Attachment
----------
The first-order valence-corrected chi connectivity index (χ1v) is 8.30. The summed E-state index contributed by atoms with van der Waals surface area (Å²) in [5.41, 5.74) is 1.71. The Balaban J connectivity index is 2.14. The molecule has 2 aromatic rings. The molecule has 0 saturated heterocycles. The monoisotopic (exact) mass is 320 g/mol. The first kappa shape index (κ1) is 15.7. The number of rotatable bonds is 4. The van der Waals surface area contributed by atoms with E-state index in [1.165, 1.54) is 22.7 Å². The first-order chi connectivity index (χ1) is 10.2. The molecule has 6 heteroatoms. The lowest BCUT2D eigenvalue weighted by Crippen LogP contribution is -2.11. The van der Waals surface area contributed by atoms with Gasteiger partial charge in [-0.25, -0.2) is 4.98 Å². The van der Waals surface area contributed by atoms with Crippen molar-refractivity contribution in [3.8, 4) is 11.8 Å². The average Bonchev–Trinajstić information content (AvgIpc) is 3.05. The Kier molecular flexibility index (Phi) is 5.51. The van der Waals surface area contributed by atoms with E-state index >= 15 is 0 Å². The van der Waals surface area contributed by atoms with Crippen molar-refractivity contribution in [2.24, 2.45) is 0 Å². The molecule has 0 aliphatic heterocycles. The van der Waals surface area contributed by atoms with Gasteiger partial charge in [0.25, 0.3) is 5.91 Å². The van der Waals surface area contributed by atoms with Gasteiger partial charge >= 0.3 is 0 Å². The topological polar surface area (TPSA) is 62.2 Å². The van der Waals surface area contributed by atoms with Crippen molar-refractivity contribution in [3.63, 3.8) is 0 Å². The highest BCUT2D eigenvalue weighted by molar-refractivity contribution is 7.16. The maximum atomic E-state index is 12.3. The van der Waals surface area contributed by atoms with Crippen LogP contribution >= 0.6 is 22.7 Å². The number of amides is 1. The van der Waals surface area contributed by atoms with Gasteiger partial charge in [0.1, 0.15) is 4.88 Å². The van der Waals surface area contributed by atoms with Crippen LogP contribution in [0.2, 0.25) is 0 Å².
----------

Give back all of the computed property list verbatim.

The first-order valence-corrected chi connectivity index (χ1v) is 8.30. The summed E-state index contributed by atoms with van der Waals surface area (Å²) in [5.41, 5.74) is 1.71. The Balaban J connectivity index is 2.14. The molecule has 2 aromatic rings. The molecule has 0 saturated heterocycles. The monoisotopic (exact) mass is 320 g/mol. The first kappa shape index (κ1) is 15.7. The number of rotatable bonds is 4. The van der Waals surface area contributed by atoms with E-state index in [1.165, 1.54) is 22.7 Å². The first-order chi connectivity index (χ1) is 10.2. The molecule has 6 heteroatoms. The lowest BCUT2D eigenvalue weighted by Crippen LogP contribution is -2.11. The van der Waals surface area contributed by atoms with Gasteiger partial charge in [-0.25, -0.2) is 4.98 Å². The van der Waals surface area contributed by atoms with Crippen molar-refractivity contribution in [3.8, 4) is 11.8 Å². The average Bonchev–Trinajstić information content (AvgIpc) is 3.05. The Kier molecular flexibility index (Phi) is 5.51. The van der Waals surface area contributed by atoms with E-state index >= 15 is 0 Å². The van der Waals surface area contributed by atoms with Crippen molar-refractivity contribution in [2.24, 2.45) is 0 Å². The molecule has 0 aliphatic heterocycles. The van der Waals surface area contributed by atoms with Gasteiger partial charge in [0.25, 0.3) is 5.91 Å². The van der Waals surface area contributed by atoms with Gasteiger partial charge >= 0.3 is 0 Å². The topological polar surface area (TPSA) is 62.2 Å². The van der Waals surface area contributed by atoms with Crippen molar-refractivity contribution in [3.63, 3.8) is 0 Å². The highest BCUT2D eigenvalue weighted by molar-refractivity contribution is 7.16. The maximum atomic E-state index is 12.3. The van der Waals surface area contributed by atoms with Crippen LogP contribution >= 0.6 is 22.7 Å². The number of amides is 1. The van der Waals surface area contributed by atoms with Gasteiger partial charge in [0.1, 0.15) is 4.88 Å². The van der Waals surface area contributed by atoms with Crippen LogP contribution in [0.2, 0.25) is 0 Å².